The next generation of cowboys and cowgirls is about to get a chance at some big money.
Last week, the American, presented by RFD-TV, announced that it would hold a Junior American, designed for contestants who are nineteen years old and younger.
The Junior American will include five events: barrel racing, team roping, calf roping, breakaway roping and steer wrestling, and will work similarly to the American, the world’s richest rodeo, and take place at the same time as the American, March 2-3, at AT&T Stadium in Arlington, Texas.
Youngsters will qualify throughout the fall and winter at various jackpots throughout the country. The Better Barrel Races will organize the qualifiers for the barrel racing; Chris Neal’s Rising Star Calf Ropings will be the calf roping qualifiers, and Stewart Gulager will organize the steer wrestling qualifiers. The team roping and breakaway qualifiers are still in the works. The first qualifier was the International Finals Youth Rodeo (IFYR) in Shawnee, Okla. in July. The top ten in each event at the IFYR who paid the side pot entry fee for the Junior American qualified for the event.
Kevin Hall, organizer of the Junior American, figures there will be about fifteen qualifying jackpots or rodeos for each event, with the top ten from each discipline making it to the semi-finals. Up to 900 youth athletes will make it to Ft. Worth, and like the adult qualifiers for the American, they will compete in the semi-finals and finals in Ft Worth at the Will Rogers Memorial Coliseum February 27-March 1, 2019. Each youth event will do a long round, with the top fifteen or twenty athletes, depending on TV time restrictions, going on to the semi-finals on Friday, March 1.
The top two Junior Americans in each event are guaranteed a spot in the competition on Saturday, March 2, along with the sixteen adults in each event. The juniors don’t have to qualify through the finals on Friday night for their spots on Saturday, but to be eligible for the $1 million payout on Sunday, they have to have been one of the top eighteen after the semi-finals Friday night, including the adults. The money is huge, said Hall. “The money is the exciting part for these kids,” he said. “There will be an opportunity never seen in rodeo history.”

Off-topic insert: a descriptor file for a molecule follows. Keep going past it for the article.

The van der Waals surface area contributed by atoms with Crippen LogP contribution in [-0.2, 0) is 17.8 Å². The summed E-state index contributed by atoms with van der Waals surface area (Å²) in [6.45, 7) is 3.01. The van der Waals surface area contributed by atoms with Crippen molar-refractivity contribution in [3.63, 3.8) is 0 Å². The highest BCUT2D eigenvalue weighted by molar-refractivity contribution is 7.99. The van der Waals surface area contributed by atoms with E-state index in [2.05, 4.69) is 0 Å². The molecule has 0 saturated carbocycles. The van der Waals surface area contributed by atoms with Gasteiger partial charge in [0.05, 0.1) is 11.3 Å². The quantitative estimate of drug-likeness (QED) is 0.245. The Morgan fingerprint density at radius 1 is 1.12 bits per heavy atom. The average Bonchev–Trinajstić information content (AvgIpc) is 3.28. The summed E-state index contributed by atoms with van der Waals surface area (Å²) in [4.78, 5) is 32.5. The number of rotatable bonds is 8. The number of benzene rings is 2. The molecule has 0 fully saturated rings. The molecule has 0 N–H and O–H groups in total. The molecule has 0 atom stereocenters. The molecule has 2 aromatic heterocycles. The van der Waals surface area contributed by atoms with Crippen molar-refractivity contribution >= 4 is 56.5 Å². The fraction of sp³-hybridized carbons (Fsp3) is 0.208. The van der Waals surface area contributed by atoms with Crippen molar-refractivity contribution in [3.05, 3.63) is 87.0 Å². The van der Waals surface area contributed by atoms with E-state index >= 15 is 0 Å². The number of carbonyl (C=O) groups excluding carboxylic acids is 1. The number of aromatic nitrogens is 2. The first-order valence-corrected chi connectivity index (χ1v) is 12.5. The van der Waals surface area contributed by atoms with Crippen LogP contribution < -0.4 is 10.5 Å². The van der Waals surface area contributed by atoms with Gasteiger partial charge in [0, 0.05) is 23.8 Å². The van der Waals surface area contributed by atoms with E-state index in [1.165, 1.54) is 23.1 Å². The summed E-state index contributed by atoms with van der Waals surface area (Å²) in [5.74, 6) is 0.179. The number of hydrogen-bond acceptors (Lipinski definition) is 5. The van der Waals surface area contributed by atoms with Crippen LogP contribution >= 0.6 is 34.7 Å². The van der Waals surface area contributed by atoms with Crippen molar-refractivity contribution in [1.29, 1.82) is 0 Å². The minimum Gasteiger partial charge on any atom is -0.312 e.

Hall, who along with his wife, Andrea, came up with the idea, said the talent among the youth is excellent. “You’re going to see some kids that will blow your mind. There are kids out there, some of these thirteen, fourteen, fifteen, sixteen year-olds, that could make the National Finals Rodeo, if they had the time and could buy their (PRCA) cards.” Contestants must be eighteen years old to get their PRCA membership. “These kids are either at home, waiting to turn eighteen, or they’re hitting jackpots.”
The Halls have run the Young Gun National Championship, a youth rodeo held in Ft. Worth, for the past four years. Next year, the Young Gun will be the final qualifier for the Junior American. The Halls also produce the Patriot, billed as America’s richest equine event, with a payout this year of $3.3 million. The Patriot includes four events: barrel racing, team roping, calf roping, and mounted shooting and a trade show and concerts.
Contestants in the qualifiers for the Junior American pay a $250 entry fee. One hundred percent of the fee is paid back; 25 percent is paid back at the individual qualifier; 50 percent is paid back at the Ft. Worth event, and 25 percent goes towards the purse money at the American.
Youth qualifiers will not only come from the U.S. but from around the globe, Hall said. An Australian has already qualified in the barrel racer.
Hall stresses that the Junior American will have a momentous influence on rodeo and the youth who compete in it. “We’ve worked with RFD-TV to create the greatest youth rodeo in history,” he said. “We have a concept where these kids can compete on their own playing field and have a chance to move towards the $1 million (awarded to the winner or winners of the American.) “If someone makes it to the final day (of the American), they could win life changing money.”
More information on the Junior American can be found at http://www.JrAmerican.com.
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